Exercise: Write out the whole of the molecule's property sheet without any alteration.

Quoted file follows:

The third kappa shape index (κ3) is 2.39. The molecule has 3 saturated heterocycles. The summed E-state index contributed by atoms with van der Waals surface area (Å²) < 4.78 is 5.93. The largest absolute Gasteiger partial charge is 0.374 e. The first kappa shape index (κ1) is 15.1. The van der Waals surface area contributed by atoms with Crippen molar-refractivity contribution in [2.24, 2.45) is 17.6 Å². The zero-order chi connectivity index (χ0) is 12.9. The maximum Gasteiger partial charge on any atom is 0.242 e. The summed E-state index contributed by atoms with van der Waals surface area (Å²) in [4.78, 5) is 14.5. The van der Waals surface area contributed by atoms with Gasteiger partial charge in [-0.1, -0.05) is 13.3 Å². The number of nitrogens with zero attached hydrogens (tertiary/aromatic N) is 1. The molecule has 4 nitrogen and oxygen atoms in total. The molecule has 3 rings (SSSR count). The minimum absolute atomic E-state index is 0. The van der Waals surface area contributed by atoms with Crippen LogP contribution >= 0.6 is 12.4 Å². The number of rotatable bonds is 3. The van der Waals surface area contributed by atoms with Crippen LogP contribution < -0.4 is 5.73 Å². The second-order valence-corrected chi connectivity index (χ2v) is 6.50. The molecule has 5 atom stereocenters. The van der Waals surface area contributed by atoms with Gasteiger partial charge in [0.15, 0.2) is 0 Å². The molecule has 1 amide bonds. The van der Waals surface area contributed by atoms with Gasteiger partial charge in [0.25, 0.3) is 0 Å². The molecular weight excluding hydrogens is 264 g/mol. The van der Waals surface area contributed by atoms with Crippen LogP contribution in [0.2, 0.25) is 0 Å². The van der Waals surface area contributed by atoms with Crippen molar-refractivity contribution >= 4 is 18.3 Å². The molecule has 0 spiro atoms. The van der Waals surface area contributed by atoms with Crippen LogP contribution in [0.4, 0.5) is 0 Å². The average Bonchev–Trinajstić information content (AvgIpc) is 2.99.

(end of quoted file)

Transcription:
The third kappa shape index (κ3) is 2.39. The molecule has 3 saturated heterocycles. The summed E-state index contributed by atoms with van der Waals surface area (Å²) < 4.78 is 5.93. The largest absolute Gasteiger partial charge is 0.374 e. The first kappa shape index (κ1) is 15.1. The van der Waals surface area contributed by atoms with Crippen molar-refractivity contribution in [2.24, 2.45) is 17.6 Å². The zero-order chi connectivity index (χ0) is 12.9. The maximum Gasteiger partial charge on any atom is 0.242 e. The summed E-state index contributed by atoms with van der Waals surface area (Å²) in [4.78, 5) is 14.5. The van der Waals surface area contributed by atoms with Gasteiger partial charge in [-0.1, -0.05) is 13.3 Å². The number of nitrogens with zero attached hydrogens (tertiary/aromatic N) is 1. The molecule has 4 nitrogen and oxygen atoms in total. The molecule has 3 rings (SSSR count). The minimum absolute atomic E-state index is 0. The van der Waals surface area contributed by atoms with Crippen LogP contribution >= 0.6 is 12.4 Å². The number of rotatable bonds is 3. The van der Waals surface area contributed by atoms with Crippen LogP contribution < -0.4 is 5.73 Å². The second-order valence-corrected chi connectivity index (χ2v) is 6.50. The molecule has 5 atom stereocenters. The van der Waals surface area contributed by atoms with Gasteiger partial charge in [0.15, 0.2) is 0 Å². The molecule has 1 amide bonds. The van der Waals surface area contributed by atoms with Gasteiger partial charge in [0.25, 0.3) is 0 Å². The molecular weight excluding hydrogens is 264 g/mol. The van der Waals surface area contributed by atoms with Crippen LogP contribution in [0.2, 0.25) is 0 Å². The van der Waals surface area contributed by atoms with Crippen molar-refractivity contribution >= 4 is 18.3 Å². The molecule has 0 spiro atoms. The van der Waals surface area contributed by atoms with Crippen LogP contribution in [0.4, 0.5) is 0 Å². The average Bonchev–Trinajstić information content (AvgIpc) is 2.99.